TTIP Negotiations: A Summary of Round 10

Clearing the Path for Progress

The tenth round of TTIP negotiations took place in Brussels following key trade votes in the US Congress and European Parliament. Negotiators are hopeful a deal can be concluded before President Obama leaves office, but emphasized that they are committed to finalizing a quality agreement, rather than a politically expedient one.

Takeaways

Negotiations on regulatory cooperation continued. Similar to past rounds, negotiators spent significant time discussing the establishment of joint regulatory practices and cooperation in specific sectors. EU lead negotiator Ignacio García Bercero highlighted five potential areas of collaboration:

  • Determining a path forward to an agreement on regulatory best practices.
  • Constructing a framework for future cooperation between US and EU regulatory bodies.
  • Reaching agreement on sanitary and phytosanitary (SPS) measures.
  • Finalizing an ambitious chapter on technical barriers to trade.
  • Enhancing compatibility in nine sectors, including pharmaceuticals, automobiles, and medical devices.

Negotiators exchanged offers in the services sector. The US proposal included access at the sub-federal level, but exempted certain sectors such as aviation.

  • Both sides reiterated that these offers exclude public services. The EU previously released a fact sheet on how public service will be protected in TTIP.

Negotiators also discussed the rules pillar of TTIP, making progress in the areas of market competition policy, state-to-state dispute settlement, and trade facilitation.

Negotiator readouts and stakeholder presentations continue to call attention to the importance of focusing on how TTIP can help small-and-medium sized enterprises (SMEs).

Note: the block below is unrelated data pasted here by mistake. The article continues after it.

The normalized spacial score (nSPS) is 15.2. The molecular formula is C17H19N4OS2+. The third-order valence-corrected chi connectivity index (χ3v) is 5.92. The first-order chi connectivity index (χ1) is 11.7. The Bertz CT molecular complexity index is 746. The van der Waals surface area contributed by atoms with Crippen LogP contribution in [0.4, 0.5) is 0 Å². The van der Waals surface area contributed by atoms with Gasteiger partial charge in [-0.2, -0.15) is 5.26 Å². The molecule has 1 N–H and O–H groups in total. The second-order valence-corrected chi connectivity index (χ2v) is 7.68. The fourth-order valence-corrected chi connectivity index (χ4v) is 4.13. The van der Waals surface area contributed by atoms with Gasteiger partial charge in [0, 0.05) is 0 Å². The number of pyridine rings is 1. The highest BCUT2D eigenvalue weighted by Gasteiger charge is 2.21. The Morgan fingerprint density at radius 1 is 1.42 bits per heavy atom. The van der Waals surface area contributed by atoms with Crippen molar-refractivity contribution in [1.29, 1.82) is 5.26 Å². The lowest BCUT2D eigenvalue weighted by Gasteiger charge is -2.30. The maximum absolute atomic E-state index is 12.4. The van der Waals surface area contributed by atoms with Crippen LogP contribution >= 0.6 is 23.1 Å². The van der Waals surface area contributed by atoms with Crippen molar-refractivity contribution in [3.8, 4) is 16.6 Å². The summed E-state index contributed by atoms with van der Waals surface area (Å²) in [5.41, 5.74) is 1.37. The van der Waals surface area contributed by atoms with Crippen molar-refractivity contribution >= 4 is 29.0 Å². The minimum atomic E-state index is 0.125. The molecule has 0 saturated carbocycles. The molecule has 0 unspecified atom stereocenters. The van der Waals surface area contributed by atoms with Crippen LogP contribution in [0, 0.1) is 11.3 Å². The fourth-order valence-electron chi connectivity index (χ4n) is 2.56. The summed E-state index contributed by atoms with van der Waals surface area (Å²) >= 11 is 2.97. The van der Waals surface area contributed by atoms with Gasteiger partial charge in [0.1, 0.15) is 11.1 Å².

Potential Sticking Points

Negotiators did not discuss public procurement during this round.

  • The EU would like to create a “framework” for exchanging offers that include access at every level of government.

Negotiators also did not exchange or discuss second tariff offers, though they hope to present revised proposals in the next few months.

Talks on investment are still suspended as the EU determines how best to address the investorstate dispute settlement (ISDS) mechanism. The Commission is moving forward with its proposal on reforming ISDS now that it has completed the public consultation period and the European Parliament has outlined its priorities.

The EU would still like to include an energy chapter in TTIP, but US negotiators believe the market access chapter will sufficiently address access to energy markets.

On the Margins

At the Group of Seven (G7) meeting on June 7 – 8, leaders stated in the communiqué that they wish to see TTIP talks accelerate, potentially resulting in an outline of the agreement by the end of 2015.

Trade promotion authority (TPA) was signed into law by President Obama on June 29 after passing the House and Senate.

Luxembourg took over the EU Presidency on July 1 with ambitions to see TTIP talks feature prominently during its term.

The European Parliament passed a non-binding resolution on July 8 outlining priorities for TTIP negotiations with a vote of 436 to 241. The resolution included an amendment calling for an alternative mechanism to the investor-state dispute settlement (ISDS).

Around 400 stakeholders participated in formal discussions with negotiators during the round.

The European Commission released a document debunking “The top 10 myths about TTIP”.

Next Steps

A political stock-taking session between USTR Ambassador Michael Froman and EU Trade Commissioner Cecilia Malmström will take place before the eleventh round.

The next round of negotiations is scheduled for October 19-23 in Miami, Florida.

Kara Sutton is project manager for legislative relations at the Washington, DC-based Bertelsmann Foundation. kara.sutton@bfna.org